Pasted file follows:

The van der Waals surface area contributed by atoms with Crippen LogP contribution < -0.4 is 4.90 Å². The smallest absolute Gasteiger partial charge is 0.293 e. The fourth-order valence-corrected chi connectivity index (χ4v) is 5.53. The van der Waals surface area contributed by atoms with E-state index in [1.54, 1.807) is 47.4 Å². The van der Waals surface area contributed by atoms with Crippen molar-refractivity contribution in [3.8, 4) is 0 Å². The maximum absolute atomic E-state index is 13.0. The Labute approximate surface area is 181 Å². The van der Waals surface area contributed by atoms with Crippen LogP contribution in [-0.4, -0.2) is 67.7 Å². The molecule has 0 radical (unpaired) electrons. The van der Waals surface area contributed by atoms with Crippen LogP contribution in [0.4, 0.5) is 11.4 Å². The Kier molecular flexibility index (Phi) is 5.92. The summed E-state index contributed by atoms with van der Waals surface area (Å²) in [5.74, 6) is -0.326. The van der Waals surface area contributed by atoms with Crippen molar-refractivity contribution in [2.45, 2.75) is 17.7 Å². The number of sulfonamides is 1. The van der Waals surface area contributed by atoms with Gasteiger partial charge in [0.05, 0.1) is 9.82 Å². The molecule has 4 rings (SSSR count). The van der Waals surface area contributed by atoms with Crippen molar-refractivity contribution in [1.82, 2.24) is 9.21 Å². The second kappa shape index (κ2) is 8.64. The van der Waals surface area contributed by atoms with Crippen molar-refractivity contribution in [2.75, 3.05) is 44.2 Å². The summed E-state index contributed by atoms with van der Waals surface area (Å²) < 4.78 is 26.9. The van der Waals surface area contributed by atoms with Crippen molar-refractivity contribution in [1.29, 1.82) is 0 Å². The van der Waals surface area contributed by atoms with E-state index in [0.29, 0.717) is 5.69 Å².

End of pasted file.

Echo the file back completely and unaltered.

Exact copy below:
The van der Waals surface area contributed by atoms with Crippen LogP contribution < -0.4 is 4.90 Å². The smallest absolute Gasteiger partial charge is 0.293 e. The fourth-order valence-corrected chi connectivity index (χ4v) is 5.53. The van der Waals surface area contributed by atoms with E-state index in [1.54, 1.807) is 47.4 Å². The van der Waals surface area contributed by atoms with Crippen molar-refractivity contribution in [3.8, 4) is 0 Å². The maximum absolute atomic E-state index is 13.0. The Labute approximate surface area is 181 Å². The van der Waals surface area contributed by atoms with Crippen LogP contribution in [-0.4, -0.2) is 67.7 Å². The molecule has 0 radical (unpaired) electrons. The van der Waals surface area contributed by atoms with Crippen LogP contribution in [0.4, 0.5) is 11.4 Å². The Kier molecular flexibility index (Phi) is 5.92. The summed E-state index contributed by atoms with van der Waals surface area (Å²) in [5.74, 6) is -0.326. The van der Waals surface area contributed by atoms with Crippen molar-refractivity contribution in [2.45, 2.75) is 17.7 Å². The number of sulfonamides is 1. The van der Waals surface area contributed by atoms with Gasteiger partial charge in [0.05, 0.1) is 9.82 Å². The molecule has 4 rings (SSSR count). The van der Waals surface area contributed by atoms with Crippen molar-refractivity contribution in [1.82, 2.24) is 9.21 Å². The second kappa shape index (κ2) is 8.64. The van der Waals surface area contributed by atoms with Crippen molar-refractivity contribution in [2.75, 3.05) is 44.2 Å². The summed E-state index contributed by atoms with van der Waals surface area (Å²) < 4.78 is 26.9. The van der Waals surface area contributed by atoms with Crippen molar-refractivity contribution in [1.29, 1.82) is 0 Å². The van der Waals surface area contributed by atoms with E-state index in [0.29, 0.717) is 5.69 Å².